April of 1996 required me to start my life over. The year started out with me and my 9-year-old friends playing, eating junk food and leading happy-go-lucky lives. However, by the time Spring rolled around, the similarity between me and the girls enchanted with possessing two digits in their age was practically non-existent. Instead, I was wondering about how I had been diagnosed with Diabetes Mellitus.
When I was diagnosed I considered why I had been inflicted with this hardship. ‘Was God angry with me? Why didn’t my body work?’ After my hospitalization, all of my affairs were stringently controlled and my choices exceedingly limited. Embarrassed and ashamed, I sat in the back row eating a snack in the middle of class, attempting to shrink away from the stares and whispers.
The doctors had forbidden me from eating my favorite foods. I had lost inconceivable amounts of weight, along with the happy glow of a healthy child. Before performing an activity, I had to consider how it would affect my sugar levels. If I wanted to play, it was compulsory for me to eat beforehand without considering my hunger. If I was hungry, however, I was delayed by the necessity of ensuring that my sugar levels were appropriate.
Diabetes required me to grow up faster. I was no longer “like everybody else”. When we are hungry, we eat. When we are tired, we sleep in. When we want to play, we play. It is a part of our nature. However, I am not afforded the luxury of spontaneity. I have to worry about what and when I eat, how and when I exercise, how much insulin I need to take, three times a day, every day, for the rest of my life.
Diabetes includes so much more than forcing a needle through my skin three to four times a day. It is more than squeezing blood out of my fingers at a minimum of every time I eat. It is more than having a limit on the food I consume. Diabetes is not just regulations concerning certain aspects of my life or something I have to think of at particular times, it is a way of life. It involves consideration for every single thing I do.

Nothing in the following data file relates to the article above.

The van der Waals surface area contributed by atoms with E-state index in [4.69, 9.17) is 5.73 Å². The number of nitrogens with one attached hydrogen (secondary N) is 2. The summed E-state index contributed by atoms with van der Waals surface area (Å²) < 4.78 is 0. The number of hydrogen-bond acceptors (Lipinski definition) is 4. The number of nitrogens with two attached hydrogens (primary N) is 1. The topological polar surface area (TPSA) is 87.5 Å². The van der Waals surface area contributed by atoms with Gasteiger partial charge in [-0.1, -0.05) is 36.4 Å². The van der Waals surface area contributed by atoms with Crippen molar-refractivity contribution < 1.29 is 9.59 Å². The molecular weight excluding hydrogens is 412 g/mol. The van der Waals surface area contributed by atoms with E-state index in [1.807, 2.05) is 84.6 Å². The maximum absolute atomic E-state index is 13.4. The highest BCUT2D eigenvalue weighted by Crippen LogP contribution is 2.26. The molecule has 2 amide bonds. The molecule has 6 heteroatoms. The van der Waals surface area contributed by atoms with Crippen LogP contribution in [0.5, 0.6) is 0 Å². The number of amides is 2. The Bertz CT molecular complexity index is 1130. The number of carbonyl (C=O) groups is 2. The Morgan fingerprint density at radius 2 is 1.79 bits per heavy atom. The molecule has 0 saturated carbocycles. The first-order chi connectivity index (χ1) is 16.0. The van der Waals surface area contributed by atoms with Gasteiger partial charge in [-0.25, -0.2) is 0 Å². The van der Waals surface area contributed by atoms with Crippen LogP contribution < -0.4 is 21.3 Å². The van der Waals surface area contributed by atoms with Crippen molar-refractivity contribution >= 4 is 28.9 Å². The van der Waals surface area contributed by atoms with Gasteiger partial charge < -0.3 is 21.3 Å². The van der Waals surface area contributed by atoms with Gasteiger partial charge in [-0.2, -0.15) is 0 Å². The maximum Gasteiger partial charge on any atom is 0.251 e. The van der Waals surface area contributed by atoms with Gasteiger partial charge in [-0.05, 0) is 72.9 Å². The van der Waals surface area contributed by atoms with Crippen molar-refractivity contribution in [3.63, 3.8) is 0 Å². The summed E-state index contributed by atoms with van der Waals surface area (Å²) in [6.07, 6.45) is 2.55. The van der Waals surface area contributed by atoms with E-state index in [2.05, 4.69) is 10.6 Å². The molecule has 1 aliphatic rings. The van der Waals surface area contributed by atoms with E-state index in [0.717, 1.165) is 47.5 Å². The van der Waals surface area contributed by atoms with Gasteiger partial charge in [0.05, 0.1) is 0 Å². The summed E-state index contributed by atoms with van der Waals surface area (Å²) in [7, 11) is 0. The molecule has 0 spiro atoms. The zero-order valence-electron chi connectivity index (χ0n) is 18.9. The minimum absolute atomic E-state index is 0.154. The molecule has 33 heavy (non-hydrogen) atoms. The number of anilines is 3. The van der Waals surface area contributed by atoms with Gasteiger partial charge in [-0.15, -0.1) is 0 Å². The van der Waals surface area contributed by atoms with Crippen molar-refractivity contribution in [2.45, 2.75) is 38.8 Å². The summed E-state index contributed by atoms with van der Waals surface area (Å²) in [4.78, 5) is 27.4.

Despite being the occasional source of aggravation, Diabetes has probably improved my life rather than ruined it. The careful meal planning and regular exercise has made me healthier while blood glucose monitoring along with insulin shots has incorporated routine into my life. Diabetes has also taught me that there are always consequences for my actions. If I fail to take my insulin shots, it will result in a horrible headache due to the high concentration of sugar in my blood.
Every now and then, bitter reflections concerning this burden enter my mind. Yet I always remember something my father told me; “Life is one big specialized test where everyone has different trials to endure. What you have to remember is that everyone has the capability of getting a hundred percent on their test, and their test only.” My father’s point had been that God only gives people what they can handle. The fact that I have Diabetes means that I have the ability to manage it. Ironically, I feel stronger and more special as a result.
This disease has changed me in various ways and I speculate whether or not I would be the same regardless of this disorder. I believe I have become more responsible, more sensitive, and more mature. Diabetes is a part of my past, present, and will be a part of my future.